The second generation Mercury Capri was launched in 1979 and ended in 1986. This generation shared the Fox platform with the Mustang but was only available as a three-door hatchback.

The journey began in 1984 when the American Sunroof Corporation (ASC) had a relationship with McLaren, specifically the engine development branch of Bruce McLaren Motor Racing. Inspired by McLaren’s iconic blue and orange colors, ASC decided to transform the Capri into something special.

The cost for this conversion was about $5,500 at the time. ASC called them coupes, but they’re still basically hatchbacks.

Under the hood, the Capri’s stock 302 cubic inch V8 engine was considered sufficient. It started with a Holly carburetor producing 175 horses in 1984; a hotter cam brought 210 horses in 1985, and fuel injection meant 200 horses for 1986.

The power was transmitted through a Borg Warner T5 manual or a Ford AOD automatic transmission. Between 1984 and 1986, 275 Capris were converted, specifically: 10 in 1984, 150 in 1985, and 115 in 1986.

4. AMC Gremlin 401 XR

AMC Gremlin 401 XR
AMC Gremlin 401 XR

In the first year of the 70s, AMC introduced a compact car with a somewhat controversial design. The Gremlin’s hatchback design was necessary to make the car stand out in a competitive market. According to Teague, nobody would have paid it any attention if it had looked like one of the Big Three.

The car debuted with a 199 inline 6 engine and an optional 232 inline 6 producing between 128 and 145 horsepower. Starting at a budget-friendly $1,959, the Gremlin offered fuel efficiency unmatched by any American car at the time.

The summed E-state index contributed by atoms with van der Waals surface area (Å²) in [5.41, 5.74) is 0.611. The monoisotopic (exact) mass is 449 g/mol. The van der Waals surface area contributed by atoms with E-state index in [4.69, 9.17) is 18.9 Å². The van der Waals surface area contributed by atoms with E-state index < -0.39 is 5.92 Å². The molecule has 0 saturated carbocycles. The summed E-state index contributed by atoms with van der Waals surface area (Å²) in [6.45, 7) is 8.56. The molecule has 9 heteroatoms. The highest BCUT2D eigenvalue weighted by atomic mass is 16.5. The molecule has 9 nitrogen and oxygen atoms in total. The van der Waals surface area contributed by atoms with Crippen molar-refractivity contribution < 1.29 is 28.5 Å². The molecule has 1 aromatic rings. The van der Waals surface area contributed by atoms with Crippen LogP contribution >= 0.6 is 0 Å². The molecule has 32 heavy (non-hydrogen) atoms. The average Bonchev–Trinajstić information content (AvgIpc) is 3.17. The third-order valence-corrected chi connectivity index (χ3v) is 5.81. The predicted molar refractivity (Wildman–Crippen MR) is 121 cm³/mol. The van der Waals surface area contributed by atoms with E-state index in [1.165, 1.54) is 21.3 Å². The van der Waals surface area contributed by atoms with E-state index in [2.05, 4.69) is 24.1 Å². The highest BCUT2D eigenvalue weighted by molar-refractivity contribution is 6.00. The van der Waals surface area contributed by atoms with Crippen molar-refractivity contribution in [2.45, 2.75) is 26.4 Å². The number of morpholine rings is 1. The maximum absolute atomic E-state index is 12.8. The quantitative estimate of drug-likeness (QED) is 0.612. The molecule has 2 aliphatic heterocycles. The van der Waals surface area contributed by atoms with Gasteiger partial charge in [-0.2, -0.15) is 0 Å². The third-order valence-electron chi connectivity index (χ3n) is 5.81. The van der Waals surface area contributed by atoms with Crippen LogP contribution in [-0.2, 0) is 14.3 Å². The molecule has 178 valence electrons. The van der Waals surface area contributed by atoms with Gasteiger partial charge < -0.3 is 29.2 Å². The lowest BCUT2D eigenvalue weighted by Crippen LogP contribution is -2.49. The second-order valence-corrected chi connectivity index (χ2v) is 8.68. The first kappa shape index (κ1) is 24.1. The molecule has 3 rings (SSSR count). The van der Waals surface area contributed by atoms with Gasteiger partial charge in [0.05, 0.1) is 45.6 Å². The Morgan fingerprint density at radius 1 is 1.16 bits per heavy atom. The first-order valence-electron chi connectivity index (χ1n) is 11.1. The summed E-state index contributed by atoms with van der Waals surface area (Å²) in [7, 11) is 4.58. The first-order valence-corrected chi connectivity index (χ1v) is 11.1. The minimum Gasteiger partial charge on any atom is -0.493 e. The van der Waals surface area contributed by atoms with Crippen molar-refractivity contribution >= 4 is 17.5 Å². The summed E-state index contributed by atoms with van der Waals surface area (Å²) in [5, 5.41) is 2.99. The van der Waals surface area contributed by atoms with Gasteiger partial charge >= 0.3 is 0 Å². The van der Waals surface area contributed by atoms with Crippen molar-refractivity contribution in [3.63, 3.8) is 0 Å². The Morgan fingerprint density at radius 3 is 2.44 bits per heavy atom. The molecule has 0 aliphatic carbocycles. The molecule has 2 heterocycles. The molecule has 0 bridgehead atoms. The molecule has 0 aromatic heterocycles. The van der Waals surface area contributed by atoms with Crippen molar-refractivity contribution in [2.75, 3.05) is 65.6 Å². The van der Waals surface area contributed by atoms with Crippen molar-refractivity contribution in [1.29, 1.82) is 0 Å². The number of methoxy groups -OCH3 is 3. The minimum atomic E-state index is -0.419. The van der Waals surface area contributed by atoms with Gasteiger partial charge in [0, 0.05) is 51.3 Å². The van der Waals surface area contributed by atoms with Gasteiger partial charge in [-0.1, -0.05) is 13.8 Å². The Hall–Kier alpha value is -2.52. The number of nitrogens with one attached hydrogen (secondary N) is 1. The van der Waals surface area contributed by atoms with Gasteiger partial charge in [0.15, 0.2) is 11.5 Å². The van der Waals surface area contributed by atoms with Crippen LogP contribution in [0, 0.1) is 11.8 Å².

In 1972, AMC upped the ante by offering a 304 V8 in the Gremlin, transforming it into a poor man’s Corvette. That same year, Randall AMC, a performance dealership in Arizona, took the Gremlin X to the next level. They created 21 limited edition 401 XR models, swapping the 304 V8 for AMC’s monstrous 401.

The heart of the car was the 401 cubic inch V8 making a robust 255 horsepower and 345 torque. Weighing in at just 2,590 lb, the car had an impressive power-to-weight ratio. Combined with a four-speed manual transmission, it is a thrilling performer on the road.

Car Craft Magazine tested a well-optioned 401 XR and recorded a quarter-mile run of under 12.3 seconds, over a second and a half quicker than the base Gremlin 401 XR. With only 21 examples built, these rare cars are highly sought after by collectors.

5. Merkur XR4Ti

Merkur XR4Ti
Merkur XR4Ti

The Merkur XR4Ti was a short-lived but interesting experiment by Ford in the 1980s. In September 1982, the Sierra launched in Europe, and a year later the performance-oriented XR4i appeared.

Mr. Bob Lutz, executive chairman of Ford Europe at that time, decided to bring the XR4i version to North America to compete with luxury and sporty imported models such as BMW.

The name Sierra was not used in North America as it was used by General Motors for the GMC CK Sierra truck line and sounded too similar to the Oldsmobile Cutlass Sierra.

The XR4Ti was assembled mainly by hand in Germany, and that is also the origin of the name Merkur, which means Mercury in German.

The XR4Ti packed a punch under the hood; its 2.3 L turbo engine, a variant of the one used in the Mustang turbo GT, offered 175 horsepower and 195 torque.

Mated to a five-speed manual transmission, it can propel the car to 60 in 7.8 seconds. This potent package helped the XR4Ti carve a niche as a driver’s car, offering European-inspired thrills to American enthusiasts. Despite initial success, sales declined over the years. From 1985 to 1989, only 42,46 units made it across the ocean during its production run.